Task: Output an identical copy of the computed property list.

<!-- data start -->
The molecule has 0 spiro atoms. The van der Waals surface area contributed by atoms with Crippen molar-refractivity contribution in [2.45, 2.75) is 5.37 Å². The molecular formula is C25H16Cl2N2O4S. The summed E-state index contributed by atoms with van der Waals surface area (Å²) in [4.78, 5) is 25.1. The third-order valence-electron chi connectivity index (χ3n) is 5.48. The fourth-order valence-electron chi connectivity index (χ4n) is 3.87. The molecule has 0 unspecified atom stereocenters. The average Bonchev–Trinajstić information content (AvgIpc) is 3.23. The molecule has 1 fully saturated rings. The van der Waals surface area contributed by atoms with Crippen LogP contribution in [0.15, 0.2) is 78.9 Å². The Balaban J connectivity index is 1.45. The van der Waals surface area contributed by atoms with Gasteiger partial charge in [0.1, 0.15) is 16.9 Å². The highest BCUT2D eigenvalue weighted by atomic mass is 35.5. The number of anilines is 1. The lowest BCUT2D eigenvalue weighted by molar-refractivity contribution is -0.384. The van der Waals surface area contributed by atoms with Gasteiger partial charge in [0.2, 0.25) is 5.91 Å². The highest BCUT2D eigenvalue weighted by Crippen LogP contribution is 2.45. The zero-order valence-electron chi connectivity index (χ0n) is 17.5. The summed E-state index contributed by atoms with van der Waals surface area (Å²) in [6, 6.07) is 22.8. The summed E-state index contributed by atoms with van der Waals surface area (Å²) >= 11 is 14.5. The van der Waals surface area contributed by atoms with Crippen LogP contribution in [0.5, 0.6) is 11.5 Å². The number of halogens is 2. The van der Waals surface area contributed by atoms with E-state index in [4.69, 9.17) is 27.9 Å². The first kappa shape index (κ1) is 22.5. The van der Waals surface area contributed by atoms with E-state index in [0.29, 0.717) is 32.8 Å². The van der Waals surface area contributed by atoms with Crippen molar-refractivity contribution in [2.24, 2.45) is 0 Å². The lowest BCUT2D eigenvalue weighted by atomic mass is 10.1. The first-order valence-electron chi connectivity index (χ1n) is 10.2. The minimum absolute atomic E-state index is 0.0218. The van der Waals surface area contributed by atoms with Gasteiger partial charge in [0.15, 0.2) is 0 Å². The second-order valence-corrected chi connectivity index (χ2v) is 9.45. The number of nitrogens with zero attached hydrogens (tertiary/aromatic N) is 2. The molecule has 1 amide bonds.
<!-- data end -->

The molecule has 0 spiro atoms. The van der Waals surface area contributed by atoms with Crippen molar-refractivity contribution in [2.45, 2.75) is 5.37 Å². The molecular formula is C25H16Cl2N2O4S. The summed E-state index contributed by atoms with van der Waals surface area (Å²) in [4.78, 5) is 25.1. The third-order valence-electron chi connectivity index (χ3n) is 5.48. The fourth-order valence-electron chi connectivity index (χ4n) is 3.87. The molecule has 0 unspecified atom stereocenters. The average Bonchev–Trinajstić information content (AvgIpc) is 3.23. The molecule has 1 fully saturated rings. The van der Waals surface area contributed by atoms with Crippen LogP contribution in [0.15, 0.2) is 78.9 Å². The Balaban J connectivity index is 1.45. The van der Waals surface area contributed by atoms with Gasteiger partial charge in [0.1, 0.15) is 16.9 Å². The highest BCUT2D eigenvalue weighted by atomic mass is 35.5. The number of anilines is 1. The lowest BCUT2D eigenvalue weighted by molar-refractivity contribution is -0.384. The van der Waals surface area contributed by atoms with Gasteiger partial charge in [0.2, 0.25) is 5.91 Å². The highest BCUT2D eigenvalue weighted by Crippen LogP contribution is 2.45. The zero-order valence-electron chi connectivity index (χ0n) is 17.5. The summed E-state index contributed by atoms with van der Waals surface area (Å²) in [6, 6.07) is 22.8. The summed E-state index contributed by atoms with van der Waals surface area (Å²) >= 11 is 14.5. The van der Waals surface area contributed by atoms with Crippen LogP contribution in [0.5, 0.6) is 11.5 Å². The number of halogens is 2. The van der Waals surface area contributed by atoms with E-state index in [4.69, 9.17) is 27.9 Å². The first kappa shape index (κ1) is 22.5. The van der Waals surface area contributed by atoms with E-state index in [0.29, 0.717) is 32.8 Å². The van der Waals surface area contributed by atoms with Crippen molar-refractivity contribution in [2.24, 2.45) is 0 Å². The lowest BCUT2D eigenvalue weighted by atomic mass is 10.1. The first-order valence-electron chi connectivity index (χ1n) is 10.2. The minimum absolute atomic E-state index is 0.0218. The van der Waals surface area contributed by atoms with Gasteiger partial charge in [0.15, 0.2) is 0 Å². The second-order valence-corrected chi connectivity index (χ2v) is 9.45. The number of nitrogens with zero attached hydrogens (tertiary/aromatic N) is 2. The molecule has 1 amide bonds.